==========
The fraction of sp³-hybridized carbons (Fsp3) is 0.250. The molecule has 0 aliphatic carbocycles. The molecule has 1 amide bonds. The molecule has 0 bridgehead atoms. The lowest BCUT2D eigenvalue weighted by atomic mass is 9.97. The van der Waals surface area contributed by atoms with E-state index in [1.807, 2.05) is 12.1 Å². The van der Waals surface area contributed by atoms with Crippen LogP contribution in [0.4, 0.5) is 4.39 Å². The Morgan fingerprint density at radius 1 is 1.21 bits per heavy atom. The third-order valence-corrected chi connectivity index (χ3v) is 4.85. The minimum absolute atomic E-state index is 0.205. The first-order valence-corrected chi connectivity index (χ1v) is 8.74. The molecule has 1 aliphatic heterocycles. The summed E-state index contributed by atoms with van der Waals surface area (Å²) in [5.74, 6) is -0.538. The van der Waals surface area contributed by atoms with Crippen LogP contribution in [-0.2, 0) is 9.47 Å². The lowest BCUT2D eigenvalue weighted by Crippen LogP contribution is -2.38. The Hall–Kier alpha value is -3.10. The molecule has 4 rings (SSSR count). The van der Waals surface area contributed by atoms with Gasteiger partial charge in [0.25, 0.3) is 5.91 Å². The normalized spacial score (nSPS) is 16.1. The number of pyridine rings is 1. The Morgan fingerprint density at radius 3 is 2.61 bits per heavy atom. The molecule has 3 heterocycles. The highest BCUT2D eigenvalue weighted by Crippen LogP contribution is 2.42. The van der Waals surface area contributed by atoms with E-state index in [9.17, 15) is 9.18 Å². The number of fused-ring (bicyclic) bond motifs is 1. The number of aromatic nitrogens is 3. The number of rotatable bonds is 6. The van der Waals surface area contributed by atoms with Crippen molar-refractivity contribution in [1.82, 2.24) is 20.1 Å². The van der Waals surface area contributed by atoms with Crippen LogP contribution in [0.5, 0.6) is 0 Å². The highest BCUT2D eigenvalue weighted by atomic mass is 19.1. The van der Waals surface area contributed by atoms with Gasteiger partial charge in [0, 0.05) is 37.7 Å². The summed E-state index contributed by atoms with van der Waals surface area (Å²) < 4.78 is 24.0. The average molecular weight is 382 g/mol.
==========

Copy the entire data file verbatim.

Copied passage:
The fraction of sp³-hybridized carbons (Fsp3) is 0.250. The molecule has 0 aliphatic carbocycles. The molecule has 1 amide bonds. The molecule has 0 bridgehead atoms. The lowest BCUT2D eigenvalue weighted by atomic mass is 9.97. The van der Waals surface area contributed by atoms with E-state index in [1.807, 2.05) is 12.1 Å². The van der Waals surface area contributed by atoms with Crippen LogP contribution in [0.4, 0.5) is 4.39 Å². The Morgan fingerprint density at radius 1 is 1.21 bits per heavy atom. The third-order valence-corrected chi connectivity index (χ3v) is 4.85. The minimum absolute atomic E-state index is 0.205. The first-order valence-corrected chi connectivity index (χ1v) is 8.74. The molecule has 1 aliphatic heterocycles. The summed E-state index contributed by atoms with van der Waals surface area (Å²) in [5.74, 6) is -0.538. The van der Waals surface area contributed by atoms with Crippen LogP contribution in [-0.2, 0) is 9.47 Å². The lowest BCUT2D eigenvalue weighted by Crippen LogP contribution is -2.38. The Hall–Kier alpha value is -3.10. The molecule has 4 rings (SSSR count). The van der Waals surface area contributed by atoms with Gasteiger partial charge in [0.25, 0.3) is 5.91 Å². The normalized spacial score (nSPS) is 16.1. The number of pyridine rings is 1. The Morgan fingerprint density at radius 3 is 2.61 bits per heavy atom. The molecule has 3 heterocycles. The highest BCUT2D eigenvalue weighted by Crippen LogP contribution is 2.42. The van der Waals surface area contributed by atoms with E-state index in [9.17, 15) is 9.18 Å². The number of fused-ring (bicyclic) bond motifs is 1. The number of aromatic nitrogens is 3. The number of rotatable bonds is 6. The van der Waals surface area contributed by atoms with Crippen molar-refractivity contribution in [1.82, 2.24) is 20.1 Å². The van der Waals surface area contributed by atoms with Crippen LogP contribution in [0.5, 0.6) is 0 Å². The highest BCUT2D eigenvalue weighted by atomic mass is 19.1. The van der Waals surface area contributed by atoms with Gasteiger partial charge in [0, 0.05) is 37.7 Å². The summed E-state index contributed by atoms with van der Waals surface area (Å²) < 4.78 is 24.0. The average molecular weight is 382 g/mol.